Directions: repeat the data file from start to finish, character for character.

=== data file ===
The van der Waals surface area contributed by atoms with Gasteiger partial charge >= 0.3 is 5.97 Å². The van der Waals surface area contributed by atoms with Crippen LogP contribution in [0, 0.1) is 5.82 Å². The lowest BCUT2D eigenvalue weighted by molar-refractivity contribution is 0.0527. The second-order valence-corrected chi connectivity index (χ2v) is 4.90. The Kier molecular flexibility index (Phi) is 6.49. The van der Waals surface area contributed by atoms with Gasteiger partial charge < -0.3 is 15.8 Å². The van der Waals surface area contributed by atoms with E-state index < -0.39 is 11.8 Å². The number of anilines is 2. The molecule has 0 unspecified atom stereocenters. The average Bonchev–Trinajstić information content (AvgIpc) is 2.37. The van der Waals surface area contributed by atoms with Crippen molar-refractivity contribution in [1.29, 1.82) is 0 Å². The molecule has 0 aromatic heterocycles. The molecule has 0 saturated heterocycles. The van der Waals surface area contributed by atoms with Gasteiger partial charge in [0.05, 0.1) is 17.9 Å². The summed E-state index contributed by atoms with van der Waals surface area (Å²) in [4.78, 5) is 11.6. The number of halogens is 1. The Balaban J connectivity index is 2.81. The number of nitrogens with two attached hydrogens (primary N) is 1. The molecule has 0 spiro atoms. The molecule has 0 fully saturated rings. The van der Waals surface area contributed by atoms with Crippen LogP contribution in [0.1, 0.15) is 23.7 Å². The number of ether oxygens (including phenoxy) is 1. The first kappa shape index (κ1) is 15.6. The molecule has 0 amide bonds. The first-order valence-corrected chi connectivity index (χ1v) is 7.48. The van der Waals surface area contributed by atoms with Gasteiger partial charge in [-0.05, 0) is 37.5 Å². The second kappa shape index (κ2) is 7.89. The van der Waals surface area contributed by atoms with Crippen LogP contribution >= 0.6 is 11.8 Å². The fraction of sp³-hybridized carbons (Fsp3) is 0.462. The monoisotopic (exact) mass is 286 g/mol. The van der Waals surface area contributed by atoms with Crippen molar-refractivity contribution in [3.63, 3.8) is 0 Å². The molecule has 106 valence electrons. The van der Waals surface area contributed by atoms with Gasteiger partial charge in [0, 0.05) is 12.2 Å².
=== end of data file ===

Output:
The van der Waals surface area contributed by atoms with Gasteiger partial charge >= 0.3 is 5.97 Å². The van der Waals surface area contributed by atoms with Crippen LogP contribution in [0, 0.1) is 5.82 Å². The lowest BCUT2D eigenvalue weighted by molar-refractivity contribution is 0.0527. The second-order valence-corrected chi connectivity index (χ2v) is 4.90. The Kier molecular flexibility index (Phi) is 6.49. The van der Waals surface area contributed by atoms with Gasteiger partial charge < -0.3 is 15.8 Å². The van der Waals surface area contributed by atoms with E-state index < -0.39 is 11.8 Å². The number of anilines is 2. The molecule has 0 unspecified atom stereocenters. The average Bonchev–Trinajstić information content (AvgIpc) is 2.37. The van der Waals surface area contributed by atoms with Crippen molar-refractivity contribution in [1.29, 1.82) is 0 Å². The molecule has 0 aromatic heterocycles. The molecule has 0 saturated heterocycles. The van der Waals surface area contributed by atoms with Gasteiger partial charge in [0.05, 0.1) is 17.9 Å². The summed E-state index contributed by atoms with van der Waals surface area (Å²) in [4.78, 5) is 11.6. The number of halogens is 1. The Balaban J connectivity index is 2.81. The number of nitrogens with two attached hydrogens (primary N) is 1. The molecule has 0 spiro atoms. The molecule has 0 fully saturated rings. The van der Waals surface area contributed by atoms with Crippen LogP contribution in [0.1, 0.15) is 23.7 Å². The number of ether oxygens (including phenoxy) is 1. The first kappa shape index (κ1) is 15.6. The molecule has 0 amide bonds. The first-order valence-corrected chi connectivity index (χ1v) is 7.48. The van der Waals surface area contributed by atoms with Gasteiger partial charge in [-0.05, 0) is 37.5 Å². The second kappa shape index (κ2) is 7.89. The van der Waals surface area contributed by atoms with Crippen LogP contribution >= 0.6 is 11.8 Å². The fraction of sp³-hybridized carbons (Fsp3) is 0.462. The monoisotopic (exact) mass is 286 g/mol. The van der Waals surface area contributed by atoms with Crippen molar-refractivity contribution in [3.63, 3.8) is 0 Å². The molecule has 106 valence electrons. The van der Waals surface area contributed by atoms with Gasteiger partial charge in [0, 0.05) is 12.2 Å².